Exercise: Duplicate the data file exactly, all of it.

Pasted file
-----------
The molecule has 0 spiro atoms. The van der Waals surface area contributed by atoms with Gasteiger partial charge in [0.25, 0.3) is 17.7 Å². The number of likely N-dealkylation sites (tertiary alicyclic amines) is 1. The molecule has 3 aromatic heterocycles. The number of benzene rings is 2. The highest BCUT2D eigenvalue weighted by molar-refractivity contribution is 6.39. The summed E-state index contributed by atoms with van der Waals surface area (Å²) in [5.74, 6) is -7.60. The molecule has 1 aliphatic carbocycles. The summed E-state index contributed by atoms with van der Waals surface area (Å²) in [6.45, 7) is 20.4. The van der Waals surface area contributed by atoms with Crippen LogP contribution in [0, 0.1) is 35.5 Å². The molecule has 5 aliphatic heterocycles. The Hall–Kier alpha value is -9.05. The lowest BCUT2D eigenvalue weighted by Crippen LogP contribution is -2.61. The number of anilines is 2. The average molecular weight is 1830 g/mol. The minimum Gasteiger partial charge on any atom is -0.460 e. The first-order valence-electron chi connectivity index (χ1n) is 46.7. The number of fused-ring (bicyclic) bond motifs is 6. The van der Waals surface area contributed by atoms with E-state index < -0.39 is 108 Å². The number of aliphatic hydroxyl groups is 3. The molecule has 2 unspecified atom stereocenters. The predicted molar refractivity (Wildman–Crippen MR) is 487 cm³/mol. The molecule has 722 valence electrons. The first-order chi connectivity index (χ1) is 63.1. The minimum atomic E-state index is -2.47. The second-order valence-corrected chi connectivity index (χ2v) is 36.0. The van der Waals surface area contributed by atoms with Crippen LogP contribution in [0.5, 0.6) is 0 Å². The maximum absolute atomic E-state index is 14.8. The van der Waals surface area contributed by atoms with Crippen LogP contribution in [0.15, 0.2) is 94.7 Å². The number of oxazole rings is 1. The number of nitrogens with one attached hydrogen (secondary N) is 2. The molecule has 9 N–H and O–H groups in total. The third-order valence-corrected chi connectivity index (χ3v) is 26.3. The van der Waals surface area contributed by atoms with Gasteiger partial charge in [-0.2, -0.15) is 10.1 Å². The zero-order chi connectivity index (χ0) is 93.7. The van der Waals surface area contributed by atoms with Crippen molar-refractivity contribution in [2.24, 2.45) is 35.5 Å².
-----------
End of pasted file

The molecule has 0 spiro atoms. The van der Waals surface area contributed by atoms with Gasteiger partial charge in [0.25, 0.3) is 17.7 Å². The number of likely N-dealkylation sites (tertiary alicyclic amines) is 1. The molecule has 3 aromatic heterocycles. The number of benzene rings is 2. The highest BCUT2D eigenvalue weighted by molar-refractivity contribution is 6.39. The summed E-state index contributed by atoms with van der Waals surface area (Å²) in [5.74, 6) is -7.60. The molecule has 1 aliphatic carbocycles. The summed E-state index contributed by atoms with van der Waals surface area (Å²) in [6.45, 7) is 20.4. The van der Waals surface area contributed by atoms with Crippen LogP contribution in [0, 0.1) is 35.5 Å². The molecule has 5 aliphatic heterocycles. The Hall–Kier alpha value is -9.05. The lowest BCUT2D eigenvalue weighted by Crippen LogP contribution is -2.61. The number of anilines is 2. The average molecular weight is 1830 g/mol. The minimum Gasteiger partial charge on any atom is -0.460 e. The first-order valence-electron chi connectivity index (χ1n) is 46.7. The number of fused-ring (bicyclic) bond motifs is 6. The van der Waals surface area contributed by atoms with E-state index < -0.39 is 108 Å². The number of aliphatic hydroxyl groups is 3. The molecule has 2 unspecified atom stereocenters. The predicted molar refractivity (Wildman–Crippen MR) is 487 cm³/mol. The molecule has 722 valence electrons. The first-order chi connectivity index (χ1) is 63.1. The minimum atomic E-state index is -2.47. The second-order valence-corrected chi connectivity index (χ2v) is 36.0. The van der Waals surface area contributed by atoms with Crippen LogP contribution in [0.5, 0.6) is 0 Å². The maximum absolute atomic E-state index is 14.8. The van der Waals surface area contributed by atoms with Crippen LogP contribution in [0.15, 0.2) is 94.7 Å². The number of oxazole rings is 1. The number of nitrogens with one attached hydrogen (secondary N) is 2. The molecule has 9 N–H and O–H groups in total. The third-order valence-corrected chi connectivity index (χ3v) is 26.3. The van der Waals surface area contributed by atoms with Gasteiger partial charge in [-0.2, -0.15) is 10.1 Å². The zero-order chi connectivity index (χ0) is 93.7. The van der Waals surface area contributed by atoms with Crippen molar-refractivity contribution in [2.24, 2.45) is 35.5 Å².